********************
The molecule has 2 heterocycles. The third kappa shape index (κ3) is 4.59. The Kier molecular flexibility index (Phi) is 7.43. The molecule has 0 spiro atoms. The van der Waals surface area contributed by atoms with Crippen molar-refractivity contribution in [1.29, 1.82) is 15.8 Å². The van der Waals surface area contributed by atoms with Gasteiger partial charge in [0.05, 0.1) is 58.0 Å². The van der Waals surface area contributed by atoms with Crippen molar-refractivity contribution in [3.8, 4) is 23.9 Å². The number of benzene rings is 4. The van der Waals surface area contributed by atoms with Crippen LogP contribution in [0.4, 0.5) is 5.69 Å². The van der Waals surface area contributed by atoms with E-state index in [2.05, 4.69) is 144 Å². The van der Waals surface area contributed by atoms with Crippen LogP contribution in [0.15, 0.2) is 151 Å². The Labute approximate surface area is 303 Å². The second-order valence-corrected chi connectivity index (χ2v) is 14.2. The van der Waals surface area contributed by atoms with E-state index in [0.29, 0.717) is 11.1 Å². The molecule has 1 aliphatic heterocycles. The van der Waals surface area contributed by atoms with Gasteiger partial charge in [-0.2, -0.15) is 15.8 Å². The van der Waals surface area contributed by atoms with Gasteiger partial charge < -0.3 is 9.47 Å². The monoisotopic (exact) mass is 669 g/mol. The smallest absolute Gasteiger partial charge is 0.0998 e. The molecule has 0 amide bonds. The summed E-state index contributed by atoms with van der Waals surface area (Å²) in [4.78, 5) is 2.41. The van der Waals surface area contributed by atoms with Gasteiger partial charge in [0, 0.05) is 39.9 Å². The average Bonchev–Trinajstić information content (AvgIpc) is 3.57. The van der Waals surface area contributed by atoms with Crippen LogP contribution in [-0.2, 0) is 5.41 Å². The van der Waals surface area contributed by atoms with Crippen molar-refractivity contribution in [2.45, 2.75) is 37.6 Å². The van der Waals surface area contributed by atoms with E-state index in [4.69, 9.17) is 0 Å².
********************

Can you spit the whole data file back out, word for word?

The molecule has 2 heterocycles. The third kappa shape index (κ3) is 4.59. The Kier molecular flexibility index (Phi) is 7.43. The molecule has 0 spiro atoms. The van der Waals surface area contributed by atoms with Crippen molar-refractivity contribution in [1.29, 1.82) is 15.8 Å². The van der Waals surface area contributed by atoms with Gasteiger partial charge in [0.05, 0.1) is 58.0 Å². The van der Waals surface area contributed by atoms with Crippen molar-refractivity contribution in [3.8, 4) is 23.9 Å². The number of benzene rings is 4. The van der Waals surface area contributed by atoms with Crippen LogP contribution in [0.4, 0.5) is 5.69 Å². The van der Waals surface area contributed by atoms with E-state index in [2.05, 4.69) is 144 Å². The van der Waals surface area contributed by atoms with Crippen LogP contribution in [0.15, 0.2) is 151 Å². The Labute approximate surface area is 303 Å². The second-order valence-corrected chi connectivity index (χ2v) is 14.2. The van der Waals surface area contributed by atoms with E-state index in [0.29, 0.717) is 11.1 Å². The molecule has 1 aliphatic heterocycles. The van der Waals surface area contributed by atoms with Gasteiger partial charge in [-0.2, -0.15) is 15.8 Å². The van der Waals surface area contributed by atoms with Gasteiger partial charge < -0.3 is 9.47 Å². The monoisotopic (exact) mass is 669 g/mol. The smallest absolute Gasteiger partial charge is 0.0998 e. The molecule has 0 amide bonds. The summed E-state index contributed by atoms with van der Waals surface area (Å²) in [4.78, 5) is 2.41. The van der Waals surface area contributed by atoms with Gasteiger partial charge in [0, 0.05) is 39.9 Å². The average Bonchev–Trinajstić information content (AvgIpc) is 3.57. The van der Waals surface area contributed by atoms with Crippen LogP contribution in [-0.2, 0) is 5.41 Å². The van der Waals surface area contributed by atoms with Crippen molar-refractivity contribution in [2.45, 2.75) is 37.6 Å². The van der Waals surface area contributed by atoms with E-state index in [4.69, 9.17) is 0 Å².